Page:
Purgatory Online

Tuesday, May 03, 2005

One of the more remarkable aspects of last night's 5-0 victory over the Mariners was the performance turned in by Jarrod Washburn. Oh, it's not especially remarkable that he had a good game - after all, Wash has had occasional flashes of greatness for years - but rather his uncharacteristic tendency to induce ground balls. Washburn has a career 0.72 grounder:flyball ratio, making him one of the most extreme flyball pitchers in the American League. Last night, however, Washburn got the Mariners to hit the ball on the ground 13 times against just four flies.

Obviously, the more ground balls you get, the fewer home runs you give up, and the round-tripper has long been one of Washburn's weak spots. Interestingly, however, last night's performance seems to be part of a season-long trend. Coming into the game, Washburn's ratio had been 49:44 - not as extreme as last night, but certainly a huge difference from his career numbers. Some hint of why this might be could be in the ESPN writeup of the game:

"I feel real good on the mound," he said. "My fastball definitely has lost a little velocity over the years, but I've learned how to pitch a lot more. I've got that split-finger now that's a real big weapon for me and my changeup just keeps getting better. And I can throw my slider to both sides of the plate and I've got a sinker to go along with the four-seamer I used to always throw."
Washburn has traditionally relied upon his fastball quite a bit. If he's truly mixing in more splitters, sliders, and sinkers - pitches that all break down to some extent - he's definitely going to be getting more grounders, which should take advantage of the fact that the Angels have a better-than-average infield defense. Certainly, Washburn's 2.72 ERA thus far has been a nice surprise; hopefully this marks a maturity to his approach that will continue into the future.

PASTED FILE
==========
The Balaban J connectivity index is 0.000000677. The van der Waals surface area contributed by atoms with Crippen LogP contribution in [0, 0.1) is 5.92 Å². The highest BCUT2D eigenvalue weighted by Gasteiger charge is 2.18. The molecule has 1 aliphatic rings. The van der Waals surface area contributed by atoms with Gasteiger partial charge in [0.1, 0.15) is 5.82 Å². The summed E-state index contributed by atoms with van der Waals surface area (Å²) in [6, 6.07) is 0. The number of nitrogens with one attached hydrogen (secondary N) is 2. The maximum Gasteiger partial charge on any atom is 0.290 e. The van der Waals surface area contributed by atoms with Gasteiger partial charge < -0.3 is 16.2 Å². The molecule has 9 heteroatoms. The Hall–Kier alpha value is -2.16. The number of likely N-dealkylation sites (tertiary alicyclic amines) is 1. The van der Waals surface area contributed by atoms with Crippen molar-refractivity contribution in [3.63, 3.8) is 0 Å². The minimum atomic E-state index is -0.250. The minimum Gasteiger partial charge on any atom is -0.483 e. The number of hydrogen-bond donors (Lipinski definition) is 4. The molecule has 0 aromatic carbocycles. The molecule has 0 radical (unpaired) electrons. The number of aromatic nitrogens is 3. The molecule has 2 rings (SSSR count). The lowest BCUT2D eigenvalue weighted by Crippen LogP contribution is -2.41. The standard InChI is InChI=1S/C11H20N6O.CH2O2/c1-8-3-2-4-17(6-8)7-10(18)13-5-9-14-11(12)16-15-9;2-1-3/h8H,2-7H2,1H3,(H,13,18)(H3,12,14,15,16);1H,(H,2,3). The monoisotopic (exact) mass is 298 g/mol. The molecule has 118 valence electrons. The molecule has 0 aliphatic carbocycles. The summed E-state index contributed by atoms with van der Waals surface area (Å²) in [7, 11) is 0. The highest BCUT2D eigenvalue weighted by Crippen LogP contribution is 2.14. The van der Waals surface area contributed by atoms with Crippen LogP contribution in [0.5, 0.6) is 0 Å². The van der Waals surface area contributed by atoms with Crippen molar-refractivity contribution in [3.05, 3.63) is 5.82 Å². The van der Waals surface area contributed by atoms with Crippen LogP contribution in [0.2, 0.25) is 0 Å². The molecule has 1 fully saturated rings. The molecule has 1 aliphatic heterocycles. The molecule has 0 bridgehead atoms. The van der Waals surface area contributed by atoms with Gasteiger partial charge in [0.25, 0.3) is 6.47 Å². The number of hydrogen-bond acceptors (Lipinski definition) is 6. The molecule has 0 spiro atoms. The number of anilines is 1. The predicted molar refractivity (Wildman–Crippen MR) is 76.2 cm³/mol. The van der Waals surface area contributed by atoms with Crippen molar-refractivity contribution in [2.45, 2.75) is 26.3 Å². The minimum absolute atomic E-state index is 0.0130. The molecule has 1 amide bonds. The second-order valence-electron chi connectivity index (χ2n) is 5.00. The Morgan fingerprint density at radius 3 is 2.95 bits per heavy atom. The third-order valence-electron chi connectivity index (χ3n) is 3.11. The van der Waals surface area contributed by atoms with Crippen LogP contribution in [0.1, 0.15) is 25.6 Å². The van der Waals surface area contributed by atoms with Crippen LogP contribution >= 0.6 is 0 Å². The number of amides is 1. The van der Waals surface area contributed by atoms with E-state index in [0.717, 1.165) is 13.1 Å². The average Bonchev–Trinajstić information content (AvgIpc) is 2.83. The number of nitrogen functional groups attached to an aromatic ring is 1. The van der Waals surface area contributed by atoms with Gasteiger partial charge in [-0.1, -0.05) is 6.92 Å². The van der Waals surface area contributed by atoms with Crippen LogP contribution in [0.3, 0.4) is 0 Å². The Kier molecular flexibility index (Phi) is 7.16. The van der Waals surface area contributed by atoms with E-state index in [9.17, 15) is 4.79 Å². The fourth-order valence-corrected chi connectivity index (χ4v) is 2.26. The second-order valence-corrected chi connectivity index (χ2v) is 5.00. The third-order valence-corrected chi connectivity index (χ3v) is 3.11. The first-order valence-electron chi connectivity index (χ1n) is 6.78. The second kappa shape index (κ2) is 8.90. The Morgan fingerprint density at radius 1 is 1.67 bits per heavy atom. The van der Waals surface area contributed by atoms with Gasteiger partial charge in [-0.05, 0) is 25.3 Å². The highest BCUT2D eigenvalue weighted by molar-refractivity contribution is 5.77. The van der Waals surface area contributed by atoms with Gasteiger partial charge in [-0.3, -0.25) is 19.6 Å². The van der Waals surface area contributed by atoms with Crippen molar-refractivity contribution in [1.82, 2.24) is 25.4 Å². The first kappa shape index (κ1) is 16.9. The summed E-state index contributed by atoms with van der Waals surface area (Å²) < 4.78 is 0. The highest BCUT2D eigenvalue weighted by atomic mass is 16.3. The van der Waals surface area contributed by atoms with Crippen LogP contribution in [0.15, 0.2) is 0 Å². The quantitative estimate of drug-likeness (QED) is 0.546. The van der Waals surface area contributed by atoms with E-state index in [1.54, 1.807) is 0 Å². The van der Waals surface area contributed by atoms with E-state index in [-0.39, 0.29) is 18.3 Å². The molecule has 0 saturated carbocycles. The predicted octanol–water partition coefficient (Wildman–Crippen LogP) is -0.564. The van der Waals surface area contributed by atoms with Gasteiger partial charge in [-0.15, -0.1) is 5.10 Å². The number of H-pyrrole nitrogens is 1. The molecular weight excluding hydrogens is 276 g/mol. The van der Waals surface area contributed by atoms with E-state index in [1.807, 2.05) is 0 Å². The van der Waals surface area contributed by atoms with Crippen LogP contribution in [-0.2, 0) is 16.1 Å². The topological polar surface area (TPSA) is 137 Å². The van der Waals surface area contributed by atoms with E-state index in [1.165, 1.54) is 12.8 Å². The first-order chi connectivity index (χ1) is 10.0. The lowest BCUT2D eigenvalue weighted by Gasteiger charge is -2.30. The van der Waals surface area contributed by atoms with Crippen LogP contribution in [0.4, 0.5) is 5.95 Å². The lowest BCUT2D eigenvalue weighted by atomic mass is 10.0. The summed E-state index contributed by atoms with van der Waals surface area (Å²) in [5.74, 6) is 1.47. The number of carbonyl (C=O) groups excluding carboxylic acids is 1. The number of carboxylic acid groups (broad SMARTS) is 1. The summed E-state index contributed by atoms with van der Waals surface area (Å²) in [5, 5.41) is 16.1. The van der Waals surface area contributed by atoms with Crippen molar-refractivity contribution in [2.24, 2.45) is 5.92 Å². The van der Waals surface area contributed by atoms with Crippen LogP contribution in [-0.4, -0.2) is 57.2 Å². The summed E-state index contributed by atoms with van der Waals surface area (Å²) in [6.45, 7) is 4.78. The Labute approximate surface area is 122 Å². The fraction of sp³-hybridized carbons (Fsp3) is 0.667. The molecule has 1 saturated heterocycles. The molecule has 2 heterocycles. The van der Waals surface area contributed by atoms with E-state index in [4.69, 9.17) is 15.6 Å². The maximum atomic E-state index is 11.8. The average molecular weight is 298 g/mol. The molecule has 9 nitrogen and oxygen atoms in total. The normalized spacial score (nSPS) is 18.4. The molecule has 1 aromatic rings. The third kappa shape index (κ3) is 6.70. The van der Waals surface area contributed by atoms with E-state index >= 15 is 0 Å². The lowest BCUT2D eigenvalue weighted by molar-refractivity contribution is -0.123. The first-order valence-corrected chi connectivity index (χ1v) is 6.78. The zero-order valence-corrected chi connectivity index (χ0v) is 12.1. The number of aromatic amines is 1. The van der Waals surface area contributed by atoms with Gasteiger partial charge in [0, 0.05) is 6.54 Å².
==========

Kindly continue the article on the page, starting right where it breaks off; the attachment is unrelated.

I should also note that the infield defense really did shine last night, making several plays that might not make SportsCenter but were still pretty nice. Although Adam Kennedy did look a bit like he's still getting his sea legs (he DH'ed during his rehab stint), he saved a run on the last play of the game with a nice diving stop. And Dallas McPherson made no less than three good plays, in particular doing an excellent job of picking a Bret Boone bouncer off his shoetops in the seventh; McP nabbed it on the short hop and made a strong, accurate throw on the run. He's looking more comfortable both at the plate and on the field, which is very good news indeed.

Meanwhile, Garret Anderson cut the number of total bases he needs to catch Tim Salmon on the all-time Angels career list in half with a homer in the fifth, and very nearly homered again in the seventh until Ichiro made a fantastic catch, climbing the right field wall and backhanding a sure homer out of the air. If you haven't seen the highlight, I'd advise you to get over to the Mariners web site and check out their video highlights.

One final piece of good news: Steve Finley, who escaped April with a batting average of .149, went two for three with a home run. Finley traditionally has slow Aprils (but not that slow) and good Mays, so hopefully he's getting on track.